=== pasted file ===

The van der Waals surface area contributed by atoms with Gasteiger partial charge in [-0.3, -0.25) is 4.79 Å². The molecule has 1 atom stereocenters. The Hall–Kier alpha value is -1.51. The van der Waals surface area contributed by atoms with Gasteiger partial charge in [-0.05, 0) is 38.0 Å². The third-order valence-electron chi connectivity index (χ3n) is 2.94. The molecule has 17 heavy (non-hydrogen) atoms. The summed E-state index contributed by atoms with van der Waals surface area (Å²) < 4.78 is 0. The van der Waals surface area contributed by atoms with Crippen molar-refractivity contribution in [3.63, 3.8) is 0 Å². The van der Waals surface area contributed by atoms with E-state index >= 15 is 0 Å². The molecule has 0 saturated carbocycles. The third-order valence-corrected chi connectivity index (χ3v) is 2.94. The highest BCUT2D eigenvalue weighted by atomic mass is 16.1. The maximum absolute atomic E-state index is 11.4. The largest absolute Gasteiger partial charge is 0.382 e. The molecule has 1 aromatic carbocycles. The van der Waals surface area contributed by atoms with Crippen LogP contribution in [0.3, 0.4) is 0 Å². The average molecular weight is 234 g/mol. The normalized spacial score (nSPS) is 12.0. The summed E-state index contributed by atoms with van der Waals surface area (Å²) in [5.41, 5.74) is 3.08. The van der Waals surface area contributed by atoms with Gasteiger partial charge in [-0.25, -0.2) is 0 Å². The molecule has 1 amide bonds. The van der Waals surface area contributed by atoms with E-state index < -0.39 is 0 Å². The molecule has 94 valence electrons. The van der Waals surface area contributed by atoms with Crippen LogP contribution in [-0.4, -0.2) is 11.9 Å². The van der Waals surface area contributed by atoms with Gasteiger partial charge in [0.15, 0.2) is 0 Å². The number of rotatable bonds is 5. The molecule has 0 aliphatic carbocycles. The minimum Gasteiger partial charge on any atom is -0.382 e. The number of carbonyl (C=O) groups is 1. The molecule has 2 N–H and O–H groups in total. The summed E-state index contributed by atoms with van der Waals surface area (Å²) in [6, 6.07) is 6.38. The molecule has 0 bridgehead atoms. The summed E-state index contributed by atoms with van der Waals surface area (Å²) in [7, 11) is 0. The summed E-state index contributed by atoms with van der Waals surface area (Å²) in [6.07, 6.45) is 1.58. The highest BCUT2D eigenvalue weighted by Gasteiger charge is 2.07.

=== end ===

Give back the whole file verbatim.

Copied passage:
The van der Waals surface area contributed by atoms with Gasteiger partial charge in [-0.3, -0.25) is 4.79 Å². The molecule has 1 atom stereocenters. The Hall–Kier alpha value is -1.51. The van der Waals surface area contributed by atoms with Gasteiger partial charge in [-0.05, 0) is 38.0 Å². The third-order valence-electron chi connectivity index (χ3n) is 2.94. The molecule has 17 heavy (non-hydrogen) atoms. The summed E-state index contributed by atoms with van der Waals surface area (Å²) < 4.78 is 0. The van der Waals surface area contributed by atoms with Crippen molar-refractivity contribution in [3.63, 3.8) is 0 Å². The van der Waals surface area contributed by atoms with E-state index >= 15 is 0 Å². The molecule has 0 saturated carbocycles. The third-order valence-corrected chi connectivity index (χ3v) is 2.94. The highest BCUT2D eigenvalue weighted by atomic mass is 16.1. The maximum absolute atomic E-state index is 11.4. The largest absolute Gasteiger partial charge is 0.382 e. The molecule has 1 aromatic carbocycles. The van der Waals surface area contributed by atoms with Crippen LogP contribution in [0.3, 0.4) is 0 Å². The average molecular weight is 234 g/mol. The normalized spacial score (nSPS) is 12.0. The summed E-state index contributed by atoms with van der Waals surface area (Å²) in [5.41, 5.74) is 3.08. The van der Waals surface area contributed by atoms with Gasteiger partial charge in [-0.25, -0.2) is 0 Å². The molecule has 1 amide bonds. The van der Waals surface area contributed by atoms with E-state index < -0.39 is 0 Å². The molecule has 94 valence electrons. The van der Waals surface area contributed by atoms with Crippen LogP contribution in [-0.4, -0.2) is 11.9 Å². The van der Waals surface area contributed by atoms with Gasteiger partial charge in [0.15, 0.2) is 0 Å². The number of rotatable bonds is 5. The molecule has 0 aliphatic carbocycles. The minimum Gasteiger partial charge on any atom is -0.382 e. The number of carbonyl (C=O) groups is 1. The molecule has 2 N–H and O–H groups in total. The summed E-state index contributed by atoms with van der Waals surface area (Å²) in [6, 6.07) is 6.38. The molecule has 0 bridgehead atoms. The summed E-state index contributed by atoms with van der Waals surface area (Å²) in [7, 11) is 0. The summed E-state index contributed by atoms with van der Waals surface area (Å²) in [6.07, 6.45) is 1.58. The highest BCUT2D eigenvalue weighted by Gasteiger charge is 2.07.